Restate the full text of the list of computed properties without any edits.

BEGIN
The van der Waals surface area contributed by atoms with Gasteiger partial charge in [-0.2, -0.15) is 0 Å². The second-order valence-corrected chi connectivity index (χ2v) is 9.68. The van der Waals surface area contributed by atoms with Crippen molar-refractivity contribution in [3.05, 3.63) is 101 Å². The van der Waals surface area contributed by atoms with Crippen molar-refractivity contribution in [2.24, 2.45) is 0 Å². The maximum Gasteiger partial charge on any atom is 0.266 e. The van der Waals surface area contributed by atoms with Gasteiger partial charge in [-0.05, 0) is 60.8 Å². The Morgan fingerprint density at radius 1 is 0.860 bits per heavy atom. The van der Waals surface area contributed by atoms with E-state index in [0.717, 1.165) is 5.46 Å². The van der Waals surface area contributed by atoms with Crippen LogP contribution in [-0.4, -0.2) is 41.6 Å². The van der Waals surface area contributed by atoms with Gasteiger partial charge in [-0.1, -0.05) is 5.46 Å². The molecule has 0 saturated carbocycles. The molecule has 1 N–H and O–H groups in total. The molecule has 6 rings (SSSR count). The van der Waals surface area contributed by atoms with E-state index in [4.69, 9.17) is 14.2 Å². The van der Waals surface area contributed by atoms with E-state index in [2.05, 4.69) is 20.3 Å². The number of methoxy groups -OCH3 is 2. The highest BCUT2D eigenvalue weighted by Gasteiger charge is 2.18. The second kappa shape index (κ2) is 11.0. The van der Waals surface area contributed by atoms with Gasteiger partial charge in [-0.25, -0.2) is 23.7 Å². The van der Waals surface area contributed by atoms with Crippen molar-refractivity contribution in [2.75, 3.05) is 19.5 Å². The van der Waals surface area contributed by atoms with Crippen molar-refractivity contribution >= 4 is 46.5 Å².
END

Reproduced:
The van der Waals surface area contributed by atoms with Gasteiger partial charge in [-0.2, -0.15) is 0 Å². The second-order valence-corrected chi connectivity index (χ2v) is 9.68. The van der Waals surface area contributed by atoms with Crippen molar-refractivity contribution in [3.05, 3.63) is 101 Å². The van der Waals surface area contributed by atoms with Crippen molar-refractivity contribution in [2.24, 2.45) is 0 Å². The maximum Gasteiger partial charge on any atom is 0.266 e. The van der Waals surface area contributed by atoms with Gasteiger partial charge in [-0.05, 0) is 60.8 Å². The Morgan fingerprint density at radius 1 is 0.860 bits per heavy atom. The van der Waals surface area contributed by atoms with E-state index in [0.717, 1.165) is 5.46 Å². The van der Waals surface area contributed by atoms with Crippen LogP contribution in [-0.4, -0.2) is 41.6 Å². The van der Waals surface area contributed by atoms with Gasteiger partial charge in [-0.1, -0.05) is 5.46 Å². The molecule has 0 saturated carbocycles. The molecule has 1 N–H and O–H groups in total. The molecule has 6 rings (SSSR count). The van der Waals surface area contributed by atoms with E-state index in [4.69, 9.17) is 14.2 Å². The van der Waals surface area contributed by atoms with E-state index in [2.05, 4.69) is 20.3 Å². The number of methoxy groups -OCH3 is 2. The highest BCUT2D eigenvalue weighted by Gasteiger charge is 2.18. The second kappa shape index (κ2) is 11.0. The van der Waals surface area contributed by atoms with Gasteiger partial charge in [-0.25, -0.2) is 23.7 Å². The van der Waals surface area contributed by atoms with Crippen molar-refractivity contribution in [2.75, 3.05) is 19.5 Å². The van der Waals surface area contributed by atoms with Crippen molar-refractivity contribution >= 4 is 46.5 Å².